– Tell us about yourself – Who are you? What do you do? My name is Anthony Giovannetti and I am a co-founder of Mega Crit Games. We are a very small studio that made the game Slay the Spire. I worked many hats, but primarily did development and design.
– If I’ve never played your games before, what’s the first one I should try? Slay the Spire is my first professional game.
– One fact that we probably don’t know about you: If computers didn’t exist I would have likely gone into Philosophy or History. I maxed out on Philosophy elective classes in college because I had the most fun with them.
– What games are you playing most right now? Honestly, Slay The Spire. 😉 I have very little time these days, and nothing stands out as I have not really gotten hooked on anything. I would say various tabletop roleplaying games as I still try and make time for them.
– What are your all-time favorite games? In general I rather dislike trying to think of favorites. For instance, I usually think of Planescape Torment as a game that had a large impact on me, but it’s almost the exact opposite of how I think about and play games today. I suspect that card games like Magic: The Gathering and Netrunner are some of the games that had the most staying power as “favorites”.
– What draws you to make games? Games are fun! I think many kids that grew up loving games have at least thought about making their own. For me, I am also incredibly picky and always see things that I want to change in other media – so trying this out for myself just made sense.
– How did you get started making games? I met Casey (my co-founder) in college and we started making some simple hobbyist games while attending classes. After we graduated we went our separate ways and got “real” jobs in the software industry. After working for several years and saving up money, we reconnected and decided to try out this independent game development thing for real this time. We left our industry jobs behind to strike out on our own.
– Describe your process (or lack thereof) when making games. How do you reach your final product? The process is basically generate a hypothesis game idea, sketch out a loose document for it, and then iterate like mad on the concept to see if it is any good. At each step along the way, iterate and test and challenge your assumptions.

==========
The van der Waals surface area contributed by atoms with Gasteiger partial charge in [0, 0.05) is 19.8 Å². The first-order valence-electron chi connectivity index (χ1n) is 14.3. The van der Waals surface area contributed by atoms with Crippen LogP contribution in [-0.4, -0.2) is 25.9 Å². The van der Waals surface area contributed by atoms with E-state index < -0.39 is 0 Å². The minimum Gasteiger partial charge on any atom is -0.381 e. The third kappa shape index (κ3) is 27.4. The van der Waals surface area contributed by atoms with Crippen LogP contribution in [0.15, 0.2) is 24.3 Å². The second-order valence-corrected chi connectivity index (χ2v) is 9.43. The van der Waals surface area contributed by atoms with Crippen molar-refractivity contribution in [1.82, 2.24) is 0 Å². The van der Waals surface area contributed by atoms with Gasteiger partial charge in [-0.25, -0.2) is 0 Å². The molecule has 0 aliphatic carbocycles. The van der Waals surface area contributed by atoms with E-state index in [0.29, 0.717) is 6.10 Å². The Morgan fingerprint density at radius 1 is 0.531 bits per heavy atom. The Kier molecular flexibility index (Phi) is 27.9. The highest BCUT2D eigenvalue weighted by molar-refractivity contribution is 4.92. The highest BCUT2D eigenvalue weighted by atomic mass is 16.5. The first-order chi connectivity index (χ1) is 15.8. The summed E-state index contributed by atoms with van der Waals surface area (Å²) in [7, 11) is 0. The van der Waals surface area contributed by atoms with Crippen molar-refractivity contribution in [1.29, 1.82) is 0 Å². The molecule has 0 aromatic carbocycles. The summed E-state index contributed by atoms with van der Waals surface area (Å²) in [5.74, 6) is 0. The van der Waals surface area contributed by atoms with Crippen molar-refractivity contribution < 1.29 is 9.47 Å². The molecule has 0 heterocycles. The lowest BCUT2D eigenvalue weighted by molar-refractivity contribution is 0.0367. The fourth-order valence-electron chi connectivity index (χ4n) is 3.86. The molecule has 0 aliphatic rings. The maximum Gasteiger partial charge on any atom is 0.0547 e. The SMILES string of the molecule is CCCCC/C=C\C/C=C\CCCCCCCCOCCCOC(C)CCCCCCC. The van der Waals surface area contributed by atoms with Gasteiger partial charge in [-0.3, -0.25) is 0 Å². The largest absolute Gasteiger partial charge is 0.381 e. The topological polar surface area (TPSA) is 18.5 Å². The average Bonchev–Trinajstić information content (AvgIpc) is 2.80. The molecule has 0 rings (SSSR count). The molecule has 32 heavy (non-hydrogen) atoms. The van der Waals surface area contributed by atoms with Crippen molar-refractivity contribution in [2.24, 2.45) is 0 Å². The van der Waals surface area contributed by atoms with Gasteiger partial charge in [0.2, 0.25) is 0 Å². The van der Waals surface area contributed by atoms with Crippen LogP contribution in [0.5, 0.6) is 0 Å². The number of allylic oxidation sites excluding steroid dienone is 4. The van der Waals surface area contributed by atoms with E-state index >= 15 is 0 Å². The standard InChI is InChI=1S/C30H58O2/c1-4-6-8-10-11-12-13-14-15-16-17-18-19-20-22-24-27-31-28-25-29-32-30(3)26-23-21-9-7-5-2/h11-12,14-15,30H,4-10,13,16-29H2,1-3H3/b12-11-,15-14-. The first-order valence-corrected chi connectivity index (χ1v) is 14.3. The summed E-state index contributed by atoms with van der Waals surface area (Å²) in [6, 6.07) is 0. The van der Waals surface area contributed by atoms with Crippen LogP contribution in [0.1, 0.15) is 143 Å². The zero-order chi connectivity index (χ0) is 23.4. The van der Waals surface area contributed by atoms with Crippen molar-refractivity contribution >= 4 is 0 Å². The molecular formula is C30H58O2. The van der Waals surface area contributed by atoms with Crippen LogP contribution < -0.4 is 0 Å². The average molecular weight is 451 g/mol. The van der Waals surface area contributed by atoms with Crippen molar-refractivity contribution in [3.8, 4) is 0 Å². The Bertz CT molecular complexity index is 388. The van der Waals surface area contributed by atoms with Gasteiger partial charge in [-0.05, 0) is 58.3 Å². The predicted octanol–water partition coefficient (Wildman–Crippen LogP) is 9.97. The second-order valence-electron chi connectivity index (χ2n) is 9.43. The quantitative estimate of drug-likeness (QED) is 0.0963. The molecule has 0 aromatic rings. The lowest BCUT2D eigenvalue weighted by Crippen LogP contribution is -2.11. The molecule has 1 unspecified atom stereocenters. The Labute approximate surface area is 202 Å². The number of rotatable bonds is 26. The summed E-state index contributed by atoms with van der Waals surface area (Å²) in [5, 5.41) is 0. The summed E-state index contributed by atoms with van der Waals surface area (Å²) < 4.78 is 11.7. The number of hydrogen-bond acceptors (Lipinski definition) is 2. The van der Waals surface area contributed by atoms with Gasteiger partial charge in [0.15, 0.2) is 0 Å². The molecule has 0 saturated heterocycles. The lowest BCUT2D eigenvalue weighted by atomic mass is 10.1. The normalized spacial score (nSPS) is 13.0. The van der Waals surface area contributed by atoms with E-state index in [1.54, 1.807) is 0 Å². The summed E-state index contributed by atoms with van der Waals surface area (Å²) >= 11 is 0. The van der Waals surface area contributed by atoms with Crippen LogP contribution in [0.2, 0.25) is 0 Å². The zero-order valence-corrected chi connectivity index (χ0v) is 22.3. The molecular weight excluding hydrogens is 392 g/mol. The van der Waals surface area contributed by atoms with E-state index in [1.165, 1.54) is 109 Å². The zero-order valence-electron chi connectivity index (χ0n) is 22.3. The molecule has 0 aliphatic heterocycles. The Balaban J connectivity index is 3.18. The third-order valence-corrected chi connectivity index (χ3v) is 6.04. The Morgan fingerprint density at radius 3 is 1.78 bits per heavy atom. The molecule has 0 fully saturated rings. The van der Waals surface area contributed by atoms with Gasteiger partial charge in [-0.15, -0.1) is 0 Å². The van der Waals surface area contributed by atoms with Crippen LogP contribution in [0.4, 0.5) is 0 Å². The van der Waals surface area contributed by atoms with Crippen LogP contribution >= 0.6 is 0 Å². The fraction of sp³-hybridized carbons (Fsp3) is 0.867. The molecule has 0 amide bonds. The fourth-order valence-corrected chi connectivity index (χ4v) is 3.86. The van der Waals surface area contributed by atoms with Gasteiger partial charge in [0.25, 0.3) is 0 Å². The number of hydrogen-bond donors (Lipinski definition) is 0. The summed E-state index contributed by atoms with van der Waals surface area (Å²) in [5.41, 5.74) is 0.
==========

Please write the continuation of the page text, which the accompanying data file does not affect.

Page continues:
– How do you market your games? Poorly? We relied on Twitch/Youtube as vectors of marketing, and that was successful for us. It was more about making a great marketable game that saw constant updates. We did not pursue much “active” marketing efforts.
– What game-related or game business-related media do you consume on a regular basis? I frequently play new games to see if there is anything I like about them. I like to analyze a game after trying it to see what I liked or did not. I also just consume all kinds of media though, as ideas can come from anywhere.
– What are some tool/programs/supplies that you wouldn’t work without? Git is of course invaluable for anyone in software. Slack/Discord are also vital tools that we make use of in our day to day.
– What’s your playtesting philosophy? How often/early do you playtest? How do you find playtesters? Playtest as early as possible, and try and get data on it if you can. Finding people is hard, so ask everyone you know, and have them ask people as well. Go to events to find even more people. Set up a Slack or Discord for your playtesters.
– What are some of the biggest obstacles you’ve faced in your work, and how have you overcome them? No good answer, things went really well for us.
– How do you handle life/family/work balance? Work is OP. Devs plz nerf.
– What one piece of advice would you give aspiring game designers? “Good” advice is more optimized for sounding nice than really delivering insight. Don’t look to advice, just go get experience.
– Who would you like to see answer these questions? Jonathan Blow. Derek Yu.
– What’s the best advice about life that you’ve ever received? Nothing. Advice is usually surface level stuff, and often times contradictory or requiring caveats. See my previous answer on advice.
If you’re interested in how tabletop games are made as well, check out out tabletop Game Dev interviews at AndHeGames